Boise City Councilman TJ Thomson got a lot of attention on Twitter on Thursday night as called out Idaho Press reporter Margaret Carmel about her coverage of the Boise mayoral race.
KTVB spoke with Carmel on Friday so she could explain what happened.
"The specific story he wanted me to write was saying that City Council President McLean had not received any endorsements from city council members," Carmel said.
Carmel explained that the type of article Thomson wanted her to do isn't something she would write. She explains however she did write a story explaining who did endorse Bieter and McLean.
"I don't really write about, here is a story of everybody who didn't endorse someone it's kind of like you look at who is endorsing people. It's kind of unusual to write a story about who is not endorsing," Carmel said.
Thomson went back and forth with several people, but has since said he didn't go about making his point in the best way.
In a statement he said, in part, "I am extremely passionate about this city and it's future. In this instance my emotions got the best of me. Regardless of who wins this election, I look forward to working with the next mayor to improve the lives of all of Boise’s citizens."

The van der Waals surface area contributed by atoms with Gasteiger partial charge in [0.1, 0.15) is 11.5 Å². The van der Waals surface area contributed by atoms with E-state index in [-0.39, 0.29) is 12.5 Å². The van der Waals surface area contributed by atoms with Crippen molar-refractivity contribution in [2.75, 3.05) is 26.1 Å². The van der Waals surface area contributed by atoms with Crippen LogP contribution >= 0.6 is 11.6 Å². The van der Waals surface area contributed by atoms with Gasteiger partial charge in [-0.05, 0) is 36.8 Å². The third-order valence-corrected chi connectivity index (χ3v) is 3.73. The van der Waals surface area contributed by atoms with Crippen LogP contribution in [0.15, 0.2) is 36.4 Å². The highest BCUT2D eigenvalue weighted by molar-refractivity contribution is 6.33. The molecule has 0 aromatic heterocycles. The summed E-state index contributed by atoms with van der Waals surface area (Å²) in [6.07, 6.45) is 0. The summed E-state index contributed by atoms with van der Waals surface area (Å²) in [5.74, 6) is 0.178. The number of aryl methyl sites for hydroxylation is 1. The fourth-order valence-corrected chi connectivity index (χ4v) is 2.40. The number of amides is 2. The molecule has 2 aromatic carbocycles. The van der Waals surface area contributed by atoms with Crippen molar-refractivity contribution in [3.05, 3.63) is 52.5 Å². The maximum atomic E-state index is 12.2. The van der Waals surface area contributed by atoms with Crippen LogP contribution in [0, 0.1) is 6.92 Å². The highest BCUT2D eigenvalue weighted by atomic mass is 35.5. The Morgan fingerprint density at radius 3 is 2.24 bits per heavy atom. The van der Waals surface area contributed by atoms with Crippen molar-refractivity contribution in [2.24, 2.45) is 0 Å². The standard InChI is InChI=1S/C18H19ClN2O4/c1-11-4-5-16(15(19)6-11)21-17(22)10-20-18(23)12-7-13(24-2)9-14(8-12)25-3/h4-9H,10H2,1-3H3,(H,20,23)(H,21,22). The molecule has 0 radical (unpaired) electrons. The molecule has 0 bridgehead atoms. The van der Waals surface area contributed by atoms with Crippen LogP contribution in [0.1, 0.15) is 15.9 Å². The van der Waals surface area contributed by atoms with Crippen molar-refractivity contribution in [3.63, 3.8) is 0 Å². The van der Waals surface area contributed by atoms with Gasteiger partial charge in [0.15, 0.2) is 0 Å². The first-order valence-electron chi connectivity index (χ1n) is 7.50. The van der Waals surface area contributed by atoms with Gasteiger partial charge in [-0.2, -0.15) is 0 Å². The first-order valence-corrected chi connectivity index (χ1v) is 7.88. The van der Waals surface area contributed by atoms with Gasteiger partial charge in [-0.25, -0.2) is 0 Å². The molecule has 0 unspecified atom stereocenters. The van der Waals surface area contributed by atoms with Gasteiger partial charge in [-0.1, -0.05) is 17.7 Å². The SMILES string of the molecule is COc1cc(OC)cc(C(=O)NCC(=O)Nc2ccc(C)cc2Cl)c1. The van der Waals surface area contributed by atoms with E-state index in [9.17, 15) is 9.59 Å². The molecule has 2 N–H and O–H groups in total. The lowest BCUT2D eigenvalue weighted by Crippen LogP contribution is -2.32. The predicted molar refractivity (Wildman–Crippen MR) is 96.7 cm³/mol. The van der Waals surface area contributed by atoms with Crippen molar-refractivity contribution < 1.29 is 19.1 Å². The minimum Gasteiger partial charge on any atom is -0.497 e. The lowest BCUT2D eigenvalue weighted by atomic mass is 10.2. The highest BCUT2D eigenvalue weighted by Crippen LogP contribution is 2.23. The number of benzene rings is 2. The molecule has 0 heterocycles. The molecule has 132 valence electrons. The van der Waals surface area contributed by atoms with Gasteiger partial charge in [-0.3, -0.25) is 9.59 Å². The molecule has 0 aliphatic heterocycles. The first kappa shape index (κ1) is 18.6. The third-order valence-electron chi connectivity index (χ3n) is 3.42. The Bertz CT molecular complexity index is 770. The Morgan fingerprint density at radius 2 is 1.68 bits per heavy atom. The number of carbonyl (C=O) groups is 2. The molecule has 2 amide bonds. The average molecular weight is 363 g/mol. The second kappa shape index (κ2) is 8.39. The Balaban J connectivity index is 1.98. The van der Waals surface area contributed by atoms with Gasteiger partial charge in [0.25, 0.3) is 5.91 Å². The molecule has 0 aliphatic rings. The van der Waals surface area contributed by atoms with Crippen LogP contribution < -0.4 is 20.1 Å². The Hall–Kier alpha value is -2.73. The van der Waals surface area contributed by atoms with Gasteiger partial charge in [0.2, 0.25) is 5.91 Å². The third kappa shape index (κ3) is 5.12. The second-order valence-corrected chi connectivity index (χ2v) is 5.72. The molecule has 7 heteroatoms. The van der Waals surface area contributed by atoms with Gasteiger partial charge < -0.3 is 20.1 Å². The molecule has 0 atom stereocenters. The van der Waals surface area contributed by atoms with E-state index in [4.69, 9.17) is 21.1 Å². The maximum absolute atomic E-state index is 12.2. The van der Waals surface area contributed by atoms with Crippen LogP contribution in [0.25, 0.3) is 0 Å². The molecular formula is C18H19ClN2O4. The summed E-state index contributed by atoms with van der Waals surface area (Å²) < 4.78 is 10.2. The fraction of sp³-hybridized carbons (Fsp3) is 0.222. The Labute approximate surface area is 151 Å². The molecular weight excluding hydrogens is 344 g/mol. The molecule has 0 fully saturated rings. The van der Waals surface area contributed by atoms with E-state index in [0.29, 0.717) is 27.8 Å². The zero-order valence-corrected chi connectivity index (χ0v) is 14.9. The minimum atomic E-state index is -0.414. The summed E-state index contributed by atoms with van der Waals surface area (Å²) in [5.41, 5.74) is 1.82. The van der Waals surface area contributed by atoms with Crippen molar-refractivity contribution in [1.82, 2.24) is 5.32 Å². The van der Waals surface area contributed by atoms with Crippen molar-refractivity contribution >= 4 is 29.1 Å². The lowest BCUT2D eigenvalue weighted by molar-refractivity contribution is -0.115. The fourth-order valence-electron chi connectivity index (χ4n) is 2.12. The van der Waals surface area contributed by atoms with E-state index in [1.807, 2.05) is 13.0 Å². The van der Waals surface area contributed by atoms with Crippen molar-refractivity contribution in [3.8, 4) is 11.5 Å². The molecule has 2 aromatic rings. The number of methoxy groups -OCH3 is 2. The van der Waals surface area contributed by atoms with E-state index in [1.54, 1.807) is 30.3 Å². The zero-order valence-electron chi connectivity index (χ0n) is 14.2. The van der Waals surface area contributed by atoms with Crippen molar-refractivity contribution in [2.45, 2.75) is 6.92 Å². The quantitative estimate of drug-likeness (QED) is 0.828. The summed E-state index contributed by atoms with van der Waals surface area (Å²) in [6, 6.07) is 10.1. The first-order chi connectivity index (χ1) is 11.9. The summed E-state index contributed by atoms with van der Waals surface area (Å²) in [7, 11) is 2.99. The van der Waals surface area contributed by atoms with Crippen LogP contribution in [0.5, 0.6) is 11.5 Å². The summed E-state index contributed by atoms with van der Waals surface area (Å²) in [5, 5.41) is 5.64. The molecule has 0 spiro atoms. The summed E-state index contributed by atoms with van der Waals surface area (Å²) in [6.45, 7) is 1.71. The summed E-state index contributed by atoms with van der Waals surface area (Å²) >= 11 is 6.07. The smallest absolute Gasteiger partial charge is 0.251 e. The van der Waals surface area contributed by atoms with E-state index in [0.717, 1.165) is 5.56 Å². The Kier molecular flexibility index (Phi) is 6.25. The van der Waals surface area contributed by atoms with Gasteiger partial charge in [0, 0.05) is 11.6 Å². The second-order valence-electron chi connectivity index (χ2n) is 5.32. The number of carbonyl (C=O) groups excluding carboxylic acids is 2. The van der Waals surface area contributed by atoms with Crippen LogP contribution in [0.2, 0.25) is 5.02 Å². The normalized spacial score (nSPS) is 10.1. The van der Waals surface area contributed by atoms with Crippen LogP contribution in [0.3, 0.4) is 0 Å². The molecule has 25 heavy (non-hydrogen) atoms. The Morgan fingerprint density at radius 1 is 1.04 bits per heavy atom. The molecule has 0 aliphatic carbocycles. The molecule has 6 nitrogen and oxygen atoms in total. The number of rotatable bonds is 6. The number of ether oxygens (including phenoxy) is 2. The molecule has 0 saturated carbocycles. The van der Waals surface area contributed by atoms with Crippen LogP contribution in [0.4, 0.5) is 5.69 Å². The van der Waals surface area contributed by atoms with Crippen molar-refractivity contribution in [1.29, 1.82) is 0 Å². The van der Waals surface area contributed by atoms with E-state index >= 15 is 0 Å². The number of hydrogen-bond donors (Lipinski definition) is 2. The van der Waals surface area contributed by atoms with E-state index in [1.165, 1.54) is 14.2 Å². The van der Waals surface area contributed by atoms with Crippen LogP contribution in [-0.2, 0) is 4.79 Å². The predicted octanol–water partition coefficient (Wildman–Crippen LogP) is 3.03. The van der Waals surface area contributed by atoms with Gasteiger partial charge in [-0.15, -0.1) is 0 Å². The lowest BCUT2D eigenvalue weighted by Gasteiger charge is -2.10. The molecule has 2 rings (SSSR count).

Boise State political analyst Dr. Stephanie Witt agrees this race is emotional and the most contentious since at least 1993.
"I do remember a lot of healthy competition and back and forth between Coles and Andrus, Tracy Andrus, many years ago, but yes this is definitely the meaner of several of the last elections," Witt said.
Witt explained that endorsements, or lack thereof, are important in this race, but it’s tough to tell now what the effect will be.
"It may be, 'Oh I've always really liked him and he likes David, so maybe that's how I should vote'. I think that is the hope," Witt explained. "We've got two highly motivated, highly competent candidates and so they are really scrapping."
That scrapping continued as both campaigns put out statements Friday about the endorsements.
McLean campaign wrote, "The current culture set by the mayor doesn't encourage dissent or difference of opinion. I knew that when I got into this race and I knew that I wouldn't be running for public endorsements from elected officials: I would be running for Boise's people."
Bieter's campaign responded saying, "To have the endorsement of 6 current and former Boise City Council members, all of whom have served alongside my opponent and I, speaks volumes to the type of leadership Boise needs. My colleagues recognize the need for a strong leader, one who is able to make hard decisions for the long-term best interest of our city and our people."
The runoff election for Boise mayor is on Tuesday, Dec. 3. Early voting is now open.